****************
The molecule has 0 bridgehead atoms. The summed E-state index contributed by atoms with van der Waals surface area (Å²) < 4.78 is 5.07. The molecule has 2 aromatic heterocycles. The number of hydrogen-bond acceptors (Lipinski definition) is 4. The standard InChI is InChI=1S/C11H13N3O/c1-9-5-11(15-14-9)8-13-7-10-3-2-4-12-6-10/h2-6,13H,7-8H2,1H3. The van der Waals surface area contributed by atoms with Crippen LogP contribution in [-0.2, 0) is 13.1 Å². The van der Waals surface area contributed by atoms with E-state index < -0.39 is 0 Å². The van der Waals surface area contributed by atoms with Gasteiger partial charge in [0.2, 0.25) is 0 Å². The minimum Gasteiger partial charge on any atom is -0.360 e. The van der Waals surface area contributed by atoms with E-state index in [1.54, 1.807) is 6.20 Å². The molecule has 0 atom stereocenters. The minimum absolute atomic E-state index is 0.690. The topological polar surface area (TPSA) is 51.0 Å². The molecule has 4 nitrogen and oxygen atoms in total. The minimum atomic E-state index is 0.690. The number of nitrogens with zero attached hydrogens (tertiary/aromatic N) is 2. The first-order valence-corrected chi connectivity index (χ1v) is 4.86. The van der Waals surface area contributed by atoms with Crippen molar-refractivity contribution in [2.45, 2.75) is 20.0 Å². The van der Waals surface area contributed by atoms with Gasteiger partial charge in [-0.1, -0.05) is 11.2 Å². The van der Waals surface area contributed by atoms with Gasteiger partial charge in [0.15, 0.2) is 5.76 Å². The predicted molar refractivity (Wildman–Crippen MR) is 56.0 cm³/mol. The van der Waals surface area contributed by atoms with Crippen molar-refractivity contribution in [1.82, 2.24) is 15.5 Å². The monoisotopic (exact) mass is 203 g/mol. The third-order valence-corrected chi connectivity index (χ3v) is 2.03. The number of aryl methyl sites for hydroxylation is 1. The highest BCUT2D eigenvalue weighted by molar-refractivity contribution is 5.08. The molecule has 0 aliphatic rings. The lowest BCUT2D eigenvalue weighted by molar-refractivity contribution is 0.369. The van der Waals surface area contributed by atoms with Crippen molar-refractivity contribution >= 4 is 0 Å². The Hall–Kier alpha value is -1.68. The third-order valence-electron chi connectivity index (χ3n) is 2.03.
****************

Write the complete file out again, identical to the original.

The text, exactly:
The molecule has 0 bridgehead atoms. The summed E-state index contributed by atoms with van der Waals surface area (Å²) < 4.78 is 5.07. The molecule has 2 aromatic heterocycles. The number of hydrogen-bond acceptors (Lipinski definition) is 4. The standard InChI is InChI=1S/C11H13N3O/c1-9-5-11(15-14-9)8-13-7-10-3-2-4-12-6-10/h2-6,13H,7-8H2,1H3. The van der Waals surface area contributed by atoms with Crippen LogP contribution in [-0.2, 0) is 13.1 Å². The van der Waals surface area contributed by atoms with E-state index < -0.39 is 0 Å². The van der Waals surface area contributed by atoms with Gasteiger partial charge in [0.2, 0.25) is 0 Å². The minimum Gasteiger partial charge on any atom is -0.360 e. The van der Waals surface area contributed by atoms with E-state index in [1.54, 1.807) is 6.20 Å². The molecule has 0 atom stereocenters. The minimum absolute atomic E-state index is 0.690. The topological polar surface area (TPSA) is 51.0 Å². The molecule has 4 nitrogen and oxygen atoms in total. The minimum atomic E-state index is 0.690. The number of nitrogens with zero attached hydrogens (tertiary/aromatic N) is 2. The first-order valence-corrected chi connectivity index (χ1v) is 4.86. The van der Waals surface area contributed by atoms with Crippen molar-refractivity contribution in [2.45, 2.75) is 20.0 Å². The van der Waals surface area contributed by atoms with Gasteiger partial charge in [-0.1, -0.05) is 11.2 Å². The van der Waals surface area contributed by atoms with Gasteiger partial charge in [0.15, 0.2) is 5.76 Å². The predicted molar refractivity (Wildman–Crippen MR) is 56.0 cm³/mol. The van der Waals surface area contributed by atoms with Crippen molar-refractivity contribution in [1.82, 2.24) is 15.5 Å². The monoisotopic (exact) mass is 203 g/mol. The third-order valence-corrected chi connectivity index (χ3v) is 2.03. The number of aryl methyl sites for hydroxylation is 1. The highest BCUT2D eigenvalue weighted by molar-refractivity contribution is 5.08. The molecule has 0 aliphatic rings. The lowest BCUT2D eigenvalue weighted by molar-refractivity contribution is 0.369. The van der Waals surface area contributed by atoms with Crippen molar-refractivity contribution >= 4 is 0 Å². The Hall–Kier alpha value is -1.68. The third-order valence-electron chi connectivity index (χ3n) is 2.03.